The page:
Two very different interpretations of the Filitosa Menhirs of Corsica

Corsica, located in the Mediterranean Sea, is an attractive island with beautiful beaches where you can hear natives speaking Corsuan and of course, it is famous as the birthplace of Napoleon Bonaparte. There is also a lot of history and Filitosa is the archaeological site with the highest number of megalithic statues on the island. While Filitosa is famous for its standing stones, the site also contains archaeological remains from other eras, including the Neolithic and Roman periods.

The discovery of the marvelous Menhirs
Filitosa is located not far from Sollacaro, in the south of Corsica. The site is a relatively recent archaeological discovery, only identified in 1946. Charles-Antoine Cesari, who owned the land, discovered five menhirs (monolithic standing stones) in an area with named Petra zuccata. The menhirs lie on the ground covered with bushes and vegetation. At a nearby mound called Turrichju, Cesari discovered other strange relics. However, just three years later, an official, Pierre Lamotte, then Director of the Corsica Archives, visited the site. Lamotte was informed of his discoveries by Cesari and made a trip to Filitosa. No further investigation of the site was carried out in the years following Lamotte’s visit.

Filitosa Historical Monument, Corsica (Pascal Ledard/Adobe Stock)

The first archaeological work at Filitosa, directed by Roger Grosjean, was carried out in 1954. Grosjean continued this work until his death at the age of 55 in 1975. At that time, many impressive discoveries were made. Statues were made at this location and Filitosa’s reputation suffered. spread. In 1980, Filitosa was declared a ‘historic monument’. Several structures, including bars and craft centers, were built to attract tourists. The site continued to be developed over the decades, and a new archaeological museum was built in 2016.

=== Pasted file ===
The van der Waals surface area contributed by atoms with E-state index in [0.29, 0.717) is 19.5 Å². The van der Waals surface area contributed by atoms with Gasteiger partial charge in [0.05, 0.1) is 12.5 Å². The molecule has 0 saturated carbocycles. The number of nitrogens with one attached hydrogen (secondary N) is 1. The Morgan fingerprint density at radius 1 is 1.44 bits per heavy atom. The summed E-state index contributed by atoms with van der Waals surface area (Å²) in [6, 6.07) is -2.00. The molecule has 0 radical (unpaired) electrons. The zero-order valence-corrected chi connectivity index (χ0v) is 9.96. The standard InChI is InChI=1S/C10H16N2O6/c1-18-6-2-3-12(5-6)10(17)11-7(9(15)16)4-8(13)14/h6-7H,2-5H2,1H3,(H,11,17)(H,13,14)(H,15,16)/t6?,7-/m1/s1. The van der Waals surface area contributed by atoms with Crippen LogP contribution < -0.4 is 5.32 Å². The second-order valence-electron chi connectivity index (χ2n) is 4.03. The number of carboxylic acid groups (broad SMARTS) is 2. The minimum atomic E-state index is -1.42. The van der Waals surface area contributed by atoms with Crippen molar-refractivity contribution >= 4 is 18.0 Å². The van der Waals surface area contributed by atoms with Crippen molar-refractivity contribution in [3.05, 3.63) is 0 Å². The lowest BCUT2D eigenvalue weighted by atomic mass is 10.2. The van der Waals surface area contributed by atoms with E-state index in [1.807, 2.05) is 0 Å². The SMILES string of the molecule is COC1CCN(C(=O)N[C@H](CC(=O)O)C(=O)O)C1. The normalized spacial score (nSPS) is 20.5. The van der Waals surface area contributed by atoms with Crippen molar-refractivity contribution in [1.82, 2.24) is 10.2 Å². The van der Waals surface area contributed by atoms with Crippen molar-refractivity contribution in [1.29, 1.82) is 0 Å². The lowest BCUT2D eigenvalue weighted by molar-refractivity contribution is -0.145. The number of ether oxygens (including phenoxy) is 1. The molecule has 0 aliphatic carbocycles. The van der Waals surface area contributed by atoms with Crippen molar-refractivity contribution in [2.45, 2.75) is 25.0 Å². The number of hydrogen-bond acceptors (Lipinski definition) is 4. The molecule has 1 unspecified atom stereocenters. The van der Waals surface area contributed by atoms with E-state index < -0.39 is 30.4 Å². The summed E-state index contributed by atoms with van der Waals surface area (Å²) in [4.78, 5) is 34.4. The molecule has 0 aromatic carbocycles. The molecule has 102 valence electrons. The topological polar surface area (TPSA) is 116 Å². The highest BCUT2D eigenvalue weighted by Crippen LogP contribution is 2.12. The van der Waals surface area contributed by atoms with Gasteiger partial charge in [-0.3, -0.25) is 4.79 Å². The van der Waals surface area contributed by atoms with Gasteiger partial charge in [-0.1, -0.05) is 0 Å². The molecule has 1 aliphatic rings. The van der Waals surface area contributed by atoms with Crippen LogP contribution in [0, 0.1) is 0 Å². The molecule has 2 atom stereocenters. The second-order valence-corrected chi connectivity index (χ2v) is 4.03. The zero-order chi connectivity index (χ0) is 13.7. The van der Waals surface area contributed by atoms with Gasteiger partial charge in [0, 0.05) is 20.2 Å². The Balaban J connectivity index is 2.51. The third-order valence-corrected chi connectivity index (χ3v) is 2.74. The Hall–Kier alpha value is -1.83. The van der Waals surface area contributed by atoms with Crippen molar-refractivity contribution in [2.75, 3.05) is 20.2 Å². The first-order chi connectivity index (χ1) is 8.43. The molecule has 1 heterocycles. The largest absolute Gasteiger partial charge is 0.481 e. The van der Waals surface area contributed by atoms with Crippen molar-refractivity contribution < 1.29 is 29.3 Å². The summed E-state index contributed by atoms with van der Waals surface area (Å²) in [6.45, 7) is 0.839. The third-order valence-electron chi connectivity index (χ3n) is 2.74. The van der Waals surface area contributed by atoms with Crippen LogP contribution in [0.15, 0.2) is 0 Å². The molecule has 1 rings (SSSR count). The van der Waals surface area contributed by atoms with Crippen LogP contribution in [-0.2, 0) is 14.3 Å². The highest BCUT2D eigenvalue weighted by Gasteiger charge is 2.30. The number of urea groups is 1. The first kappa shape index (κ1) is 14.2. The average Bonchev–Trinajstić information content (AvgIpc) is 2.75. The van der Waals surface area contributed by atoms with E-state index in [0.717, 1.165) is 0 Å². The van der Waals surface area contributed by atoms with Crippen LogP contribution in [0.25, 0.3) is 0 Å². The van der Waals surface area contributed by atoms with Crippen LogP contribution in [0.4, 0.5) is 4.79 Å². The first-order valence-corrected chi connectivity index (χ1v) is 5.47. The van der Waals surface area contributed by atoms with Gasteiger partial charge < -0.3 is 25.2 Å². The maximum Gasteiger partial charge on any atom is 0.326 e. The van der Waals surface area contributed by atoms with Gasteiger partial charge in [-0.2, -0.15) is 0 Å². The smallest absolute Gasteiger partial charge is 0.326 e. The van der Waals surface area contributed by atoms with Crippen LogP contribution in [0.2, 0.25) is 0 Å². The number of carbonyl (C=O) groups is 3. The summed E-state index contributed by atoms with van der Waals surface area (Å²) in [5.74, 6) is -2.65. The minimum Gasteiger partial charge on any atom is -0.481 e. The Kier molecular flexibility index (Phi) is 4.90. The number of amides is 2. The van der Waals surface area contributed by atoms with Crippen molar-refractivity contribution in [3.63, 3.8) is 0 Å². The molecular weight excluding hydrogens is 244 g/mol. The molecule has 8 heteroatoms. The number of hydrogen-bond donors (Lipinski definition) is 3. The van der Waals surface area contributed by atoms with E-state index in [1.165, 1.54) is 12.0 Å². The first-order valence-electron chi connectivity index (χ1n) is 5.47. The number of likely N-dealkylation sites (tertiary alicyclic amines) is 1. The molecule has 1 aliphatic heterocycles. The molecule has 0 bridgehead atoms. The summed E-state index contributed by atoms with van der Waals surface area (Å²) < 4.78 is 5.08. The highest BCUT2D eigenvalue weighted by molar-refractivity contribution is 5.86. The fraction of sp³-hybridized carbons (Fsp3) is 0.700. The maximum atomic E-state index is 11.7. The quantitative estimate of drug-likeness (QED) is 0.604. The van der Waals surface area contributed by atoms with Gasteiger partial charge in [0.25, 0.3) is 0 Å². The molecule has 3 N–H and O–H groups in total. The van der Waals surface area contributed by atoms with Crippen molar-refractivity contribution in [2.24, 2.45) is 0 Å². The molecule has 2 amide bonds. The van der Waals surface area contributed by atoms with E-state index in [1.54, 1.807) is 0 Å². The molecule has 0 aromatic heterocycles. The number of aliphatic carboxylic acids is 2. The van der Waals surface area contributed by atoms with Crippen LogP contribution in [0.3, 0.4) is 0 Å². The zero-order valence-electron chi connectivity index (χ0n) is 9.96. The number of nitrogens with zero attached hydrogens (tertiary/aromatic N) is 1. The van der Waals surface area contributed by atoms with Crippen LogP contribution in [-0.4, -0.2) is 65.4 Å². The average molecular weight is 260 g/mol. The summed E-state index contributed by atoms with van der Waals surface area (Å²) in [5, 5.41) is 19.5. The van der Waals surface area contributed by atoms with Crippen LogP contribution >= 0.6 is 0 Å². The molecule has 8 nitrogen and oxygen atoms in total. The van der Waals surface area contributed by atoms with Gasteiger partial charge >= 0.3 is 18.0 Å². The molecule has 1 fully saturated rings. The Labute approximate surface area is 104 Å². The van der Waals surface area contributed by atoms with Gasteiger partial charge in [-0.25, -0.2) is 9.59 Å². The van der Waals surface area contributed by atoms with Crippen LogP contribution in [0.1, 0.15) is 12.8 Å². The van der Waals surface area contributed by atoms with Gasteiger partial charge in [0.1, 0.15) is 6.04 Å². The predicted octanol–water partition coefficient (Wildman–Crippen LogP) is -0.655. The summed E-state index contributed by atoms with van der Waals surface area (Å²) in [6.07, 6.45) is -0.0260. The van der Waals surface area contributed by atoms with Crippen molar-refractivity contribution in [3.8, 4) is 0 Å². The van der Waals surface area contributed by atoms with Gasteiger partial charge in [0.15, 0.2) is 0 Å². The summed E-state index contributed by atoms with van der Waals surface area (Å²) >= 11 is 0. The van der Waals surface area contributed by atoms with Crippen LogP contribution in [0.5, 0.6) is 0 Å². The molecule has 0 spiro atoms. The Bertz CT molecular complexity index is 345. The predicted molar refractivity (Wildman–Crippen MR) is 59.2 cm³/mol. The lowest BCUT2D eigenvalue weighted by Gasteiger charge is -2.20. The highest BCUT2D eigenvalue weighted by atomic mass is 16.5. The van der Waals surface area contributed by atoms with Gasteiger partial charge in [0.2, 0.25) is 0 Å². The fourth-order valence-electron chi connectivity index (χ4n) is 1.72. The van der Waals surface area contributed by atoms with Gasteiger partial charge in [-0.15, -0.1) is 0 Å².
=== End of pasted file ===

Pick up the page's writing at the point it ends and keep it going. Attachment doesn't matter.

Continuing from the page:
Mysterious origin of megaliths
Archaeological evidence shows that the site of Filitosa was occupied by humans as early as the 6th millennium BC, the Early Neolithic period. People who lived in Filitosa at this time left behind artifacts such as stone tools and pottery. However, the menhir for which this site is most famous was not built at that time. In fact, these standing stones were only erected during the Bronze Age, around 1500 BC. Although megaliths can be divided into many different types, the megaliths at Filitosa are all menhirs.

The menhirs are made of granite and range in height from 2.1 m (7 ft) to 2.4 m (8 ft). In general, they can be divided into two groups – simple menhirs that are roughly shaped into a rectangular shape without additional decoration and menhirs that have human features engraved on them. One of the best examples of the latter is Menhir V, a bear that not only has a human face but also a long sword and dagger. Additionally, anatomical and clothing details can be seen on the back of this menhir.

Menhir has a face in Filitosa on the island of Corsica (Eberhard/Adobe Stock)

Unfortunately, little is known about these menhirs at Filitosa and the identity of their creators remains a mystery. We also don’t know their purpose. Archaeologists have speculated that menhirs were phallic symbols and that they were used to ritually ensure the fertility of the land. Grosjean, on the other hand, had other ideas. While these archaeologists believe that menhirs served a ceremonial purpose, he argues that it had nothing to do with fertility, but that the objects were carved in the likeness of a group of people called Torreans to magically banish these aggressive invaders.

If Grosjean’s interpretation is correct, then the menhirs failed to perform the function for which they were created. The Torreans eventually conquered Filitosa, destroyed several menhirs, and used the debris to build two towers at the site that served as their temple. These towers, with fragments of broken menhirs, can still be seen at the site today.

Visit Menhirs at Filitosa
Visitors must pay a fee to enter the archaeological site which is open from April to October. It should be noted that the menhirs are no longer in place as they have been arranged in a way that makes it more convenient for tourists to view them . According to Lonely Planet’s website, “Access is strictly controlled, so there’s nothing to see if you’re out of season.” The website also estimates that one hour is enough for visitors to explore the entire area, including the new museum.

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